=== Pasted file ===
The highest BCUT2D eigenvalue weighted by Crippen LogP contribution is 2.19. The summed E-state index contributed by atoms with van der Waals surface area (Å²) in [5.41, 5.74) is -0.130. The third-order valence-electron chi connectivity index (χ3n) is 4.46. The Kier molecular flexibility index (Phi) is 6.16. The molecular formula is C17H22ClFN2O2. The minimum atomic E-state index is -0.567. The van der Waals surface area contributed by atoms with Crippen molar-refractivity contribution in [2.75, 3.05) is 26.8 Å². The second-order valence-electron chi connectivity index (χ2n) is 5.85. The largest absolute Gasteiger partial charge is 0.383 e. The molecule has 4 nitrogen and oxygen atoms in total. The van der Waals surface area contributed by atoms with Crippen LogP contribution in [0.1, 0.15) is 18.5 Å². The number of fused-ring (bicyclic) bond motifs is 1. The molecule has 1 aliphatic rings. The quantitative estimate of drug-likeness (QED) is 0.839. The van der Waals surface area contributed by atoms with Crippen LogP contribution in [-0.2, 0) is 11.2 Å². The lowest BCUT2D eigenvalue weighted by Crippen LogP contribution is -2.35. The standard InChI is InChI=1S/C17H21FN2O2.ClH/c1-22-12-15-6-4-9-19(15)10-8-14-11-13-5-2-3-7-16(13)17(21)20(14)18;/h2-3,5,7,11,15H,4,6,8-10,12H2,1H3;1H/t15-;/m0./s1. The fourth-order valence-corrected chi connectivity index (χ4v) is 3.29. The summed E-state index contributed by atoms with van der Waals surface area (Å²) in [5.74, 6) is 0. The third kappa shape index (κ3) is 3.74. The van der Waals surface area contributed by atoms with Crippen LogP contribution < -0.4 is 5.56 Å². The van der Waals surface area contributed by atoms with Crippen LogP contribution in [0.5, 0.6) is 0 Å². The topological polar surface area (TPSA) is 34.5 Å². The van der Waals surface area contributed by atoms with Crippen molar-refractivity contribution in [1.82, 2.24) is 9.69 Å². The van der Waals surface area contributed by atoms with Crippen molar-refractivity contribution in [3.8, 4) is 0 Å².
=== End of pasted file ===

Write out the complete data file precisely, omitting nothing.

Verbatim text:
The highest BCUT2D eigenvalue weighted by Crippen LogP contribution is 2.19. The summed E-state index contributed by atoms with van der Waals surface area (Å²) in [5.41, 5.74) is -0.130. The third-order valence-electron chi connectivity index (χ3n) is 4.46. The Kier molecular flexibility index (Phi) is 6.16. The molecular formula is C17H22ClFN2O2. The minimum atomic E-state index is -0.567. The van der Waals surface area contributed by atoms with Crippen molar-refractivity contribution in [2.75, 3.05) is 26.8 Å². The second-order valence-electron chi connectivity index (χ2n) is 5.85. The largest absolute Gasteiger partial charge is 0.383 e. The molecule has 4 nitrogen and oxygen atoms in total. The van der Waals surface area contributed by atoms with Crippen LogP contribution in [0.1, 0.15) is 18.5 Å². The number of fused-ring (bicyclic) bond motifs is 1. The molecule has 1 aliphatic rings. The quantitative estimate of drug-likeness (QED) is 0.839. The van der Waals surface area contributed by atoms with Crippen LogP contribution in [-0.2, 0) is 11.2 Å². The lowest BCUT2D eigenvalue weighted by Crippen LogP contribution is -2.35. The standard InChI is InChI=1S/C17H21FN2O2.ClH/c1-22-12-15-6-4-9-19(15)10-8-14-11-13-5-2-3-7-16(13)17(21)20(14)18;/h2-3,5,7,11,15H,4,6,8-10,12H2,1H3;1H/t15-;/m0./s1. The fourth-order valence-corrected chi connectivity index (χ4v) is 3.29. The summed E-state index contributed by atoms with van der Waals surface area (Å²) in [5.74, 6) is 0. The third kappa shape index (κ3) is 3.74. The van der Waals surface area contributed by atoms with Crippen LogP contribution < -0.4 is 5.56 Å². The van der Waals surface area contributed by atoms with Crippen LogP contribution in [0.5, 0.6) is 0 Å². The topological polar surface area (TPSA) is 34.5 Å². The van der Waals surface area contributed by atoms with Crippen molar-refractivity contribution in [1.82, 2.24) is 9.69 Å². The van der Waals surface area contributed by atoms with Crippen molar-refractivity contribution in [3.8, 4) is 0 Å².